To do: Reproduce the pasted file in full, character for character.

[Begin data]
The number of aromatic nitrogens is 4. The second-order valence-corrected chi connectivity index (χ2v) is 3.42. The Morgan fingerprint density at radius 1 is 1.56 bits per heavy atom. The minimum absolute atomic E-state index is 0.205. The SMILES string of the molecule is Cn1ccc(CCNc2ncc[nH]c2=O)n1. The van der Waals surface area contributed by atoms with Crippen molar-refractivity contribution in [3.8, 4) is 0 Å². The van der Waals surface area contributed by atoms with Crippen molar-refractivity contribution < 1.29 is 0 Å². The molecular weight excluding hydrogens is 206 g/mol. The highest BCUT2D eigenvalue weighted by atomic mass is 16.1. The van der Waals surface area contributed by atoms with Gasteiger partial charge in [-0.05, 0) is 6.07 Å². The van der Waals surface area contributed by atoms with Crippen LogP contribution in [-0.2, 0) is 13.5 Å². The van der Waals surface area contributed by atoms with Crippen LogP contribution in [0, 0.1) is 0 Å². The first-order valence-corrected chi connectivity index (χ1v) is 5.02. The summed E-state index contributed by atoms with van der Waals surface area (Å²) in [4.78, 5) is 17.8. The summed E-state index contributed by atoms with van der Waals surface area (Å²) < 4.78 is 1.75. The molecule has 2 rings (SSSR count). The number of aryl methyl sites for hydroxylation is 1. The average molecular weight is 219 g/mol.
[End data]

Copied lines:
The number of aromatic nitrogens is 4. The second-order valence-corrected chi connectivity index (χ2v) is 3.42. The Morgan fingerprint density at radius 1 is 1.56 bits per heavy atom. The minimum absolute atomic E-state index is 0.205. The SMILES string of the molecule is Cn1ccc(CCNc2ncc[nH]c2=O)n1. The van der Waals surface area contributed by atoms with Crippen molar-refractivity contribution in [3.8, 4) is 0 Å². The van der Waals surface area contributed by atoms with Crippen molar-refractivity contribution < 1.29 is 0 Å². The molecular weight excluding hydrogens is 206 g/mol. The highest BCUT2D eigenvalue weighted by atomic mass is 16.1. The van der Waals surface area contributed by atoms with Gasteiger partial charge in [-0.05, 0) is 6.07 Å². The van der Waals surface area contributed by atoms with Crippen LogP contribution in [-0.2, 0) is 13.5 Å². The van der Waals surface area contributed by atoms with Crippen LogP contribution in [0, 0.1) is 0 Å². The first-order valence-corrected chi connectivity index (χ1v) is 5.02. The summed E-state index contributed by atoms with van der Waals surface area (Å²) in [4.78, 5) is 17.8. The summed E-state index contributed by atoms with van der Waals surface area (Å²) < 4.78 is 1.75. The molecule has 2 rings (SSSR count). The number of aryl methyl sites for hydroxylation is 1. The average molecular weight is 219 g/mol.